Presentation on theme: " After independence, African governments were challenged with building national unity. Traditionally little loyalty to distant governments. Valued."— Presentation transcript:
After independence, African governments were challenged with building national unity. Traditionally little loyalty to distant governments. Valued ties to families, villages, and ethnic groups. Economic differences also other major difference. Many countries experienced civil wars after independence.
Congo 14 million people from 200 separate groups Mobutu Seko seized power in Zaire, province that broke away from Congo. Kabila overthrew government in 1997 and it's now Democratic Republic of Congo. Ethiopia and Somalia had civil wars in late 1980s-1990s, contributed to famine. Rwanda had ethnic tensions leading to war and genocide in 1994. Liberia's economy destroyed by civil war in early 1990s.
One Party Rule Many African leaders set up one-party rule, felt that parties encouraged divisions. Tanzania set up one-party rule with a system of choice within a single party. Military Rule In many countries, military sets up to restore order and remove corrupt leaders. Usually use harsh measure to stay power. Many Africans support military rule, because a test of government's success to them is the government successful at developing the economy.
Stability & Progress Countries with stable governments made the most economic progress. Côte d'Ivoire, Gabon, Cameroon, and Kenya Economy grew under strong hand leaders. Many nations joined the trend toward democratization or multi-party systems.
KEY ISSUE: How much control should government have over economy? African Socialism - Government owns and operates major businesses and controls economy. Seen as a way to end special privileges, bring equality, and reject colonialism Few successes. Mixed Economies - Most nations have mixed economies Encourage private investment, but government does have control over many aspects of business. To build factories and produce goods to reduce dependence, turned to multinational corporations to get capital (money). Companies invested in mining and agriculture, make profits from exporting African crops and commodities.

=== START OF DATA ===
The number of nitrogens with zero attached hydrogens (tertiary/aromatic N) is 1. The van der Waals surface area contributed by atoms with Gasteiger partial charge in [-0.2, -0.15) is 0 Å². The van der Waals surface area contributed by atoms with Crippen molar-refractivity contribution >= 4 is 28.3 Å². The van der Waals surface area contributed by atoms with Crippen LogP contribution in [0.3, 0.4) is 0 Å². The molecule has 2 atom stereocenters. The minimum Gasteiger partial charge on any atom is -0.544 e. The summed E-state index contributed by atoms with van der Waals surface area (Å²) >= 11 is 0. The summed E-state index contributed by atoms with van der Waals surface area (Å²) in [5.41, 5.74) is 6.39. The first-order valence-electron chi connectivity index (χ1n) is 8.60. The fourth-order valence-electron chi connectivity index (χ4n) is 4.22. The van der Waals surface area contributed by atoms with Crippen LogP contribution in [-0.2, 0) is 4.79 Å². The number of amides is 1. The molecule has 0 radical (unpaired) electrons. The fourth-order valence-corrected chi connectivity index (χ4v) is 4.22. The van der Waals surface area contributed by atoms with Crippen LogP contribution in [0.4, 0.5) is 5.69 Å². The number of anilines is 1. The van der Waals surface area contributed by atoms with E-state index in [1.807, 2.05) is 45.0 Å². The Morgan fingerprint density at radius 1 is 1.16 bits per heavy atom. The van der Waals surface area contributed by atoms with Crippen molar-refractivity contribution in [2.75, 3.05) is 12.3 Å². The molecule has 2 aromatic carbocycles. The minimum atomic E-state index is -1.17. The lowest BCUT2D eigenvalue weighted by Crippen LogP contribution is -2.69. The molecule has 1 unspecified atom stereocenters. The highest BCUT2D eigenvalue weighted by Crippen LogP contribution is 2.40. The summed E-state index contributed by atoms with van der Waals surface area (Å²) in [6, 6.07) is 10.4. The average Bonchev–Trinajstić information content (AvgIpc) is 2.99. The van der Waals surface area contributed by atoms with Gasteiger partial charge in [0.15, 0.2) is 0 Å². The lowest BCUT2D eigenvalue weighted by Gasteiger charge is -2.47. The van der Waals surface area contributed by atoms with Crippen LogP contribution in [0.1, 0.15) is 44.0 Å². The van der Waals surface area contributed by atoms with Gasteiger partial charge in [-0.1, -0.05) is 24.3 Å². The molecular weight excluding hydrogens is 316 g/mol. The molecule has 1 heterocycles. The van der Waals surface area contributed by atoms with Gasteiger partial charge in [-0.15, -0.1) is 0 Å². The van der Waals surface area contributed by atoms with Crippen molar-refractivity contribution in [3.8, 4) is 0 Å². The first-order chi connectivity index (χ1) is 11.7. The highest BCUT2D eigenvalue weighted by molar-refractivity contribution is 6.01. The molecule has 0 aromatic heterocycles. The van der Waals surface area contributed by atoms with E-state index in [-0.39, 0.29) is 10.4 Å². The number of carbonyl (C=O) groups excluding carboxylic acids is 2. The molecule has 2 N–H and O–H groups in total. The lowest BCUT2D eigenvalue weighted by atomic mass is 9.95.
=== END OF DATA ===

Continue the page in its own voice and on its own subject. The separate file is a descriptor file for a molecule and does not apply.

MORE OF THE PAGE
Goals: Improve agriculture Build modern industrial economies Become economically self-sufficient
Most Africans subsistence farmers, but government programs neglect their needs. Most programs focus on cash crops, therefore farmers are planting cash crops instead of food crops Low food prices help poor city workers but farmers suffer. Rapid population growth and unpredictable rain cause problems Pressure on land constant, land exhausted and fewer places to plant.
Rely heavily on export of a single crop/commodity, so at mercy of world prices. Try to limit costly imports. Many nations must spend large amounts on imported oil With rising prices of oil and low prices for exports, African nations borrowed heavily.
Since independence, birth rate has risen and with better health care death rate fell. Result = soaring population. 1990's population was 680 million, today it is estimated at 1 billion. Traditions encourage large families, children seen as valuable resource Half the people are under 15 Governments need money for schools, housing, and jobs.
At independence, each African nation joined the UN. Actively working for policies that are viewed as favorable by the developed world Want international cooperation on issues such as education, environment, and agricultural development. CONCERN OVER DEBT
Early 1990s, worldwide economic slowdown hurt Africa as developed nations cut back on aid Nations forced into debt as oil price rose and prices for exports dropped Many found it hard to pay interest on their loans Turned to International Monetary Fund and World Bank for help Both demanded major economic changes such as increased raw materials exports and move toward free market economies. Many African nations saw this as interference in their internal affairs and decided against international help Debt problems still remain with heavy burden of repayment
Africa faces a variety of issues and searching for solutions to their problems. 1. Limiting Family Size Economy strained by population explosion UN and industrial nations working to set up family planning programs Working to change traditional view of large families. 2. Science & Food Production Find ways to increase food production, such as dry-season farming, developing new crops, and stop soil erosion. 3. Fighting Disease Since 1970s, AIDS swept across continent, infecting millions.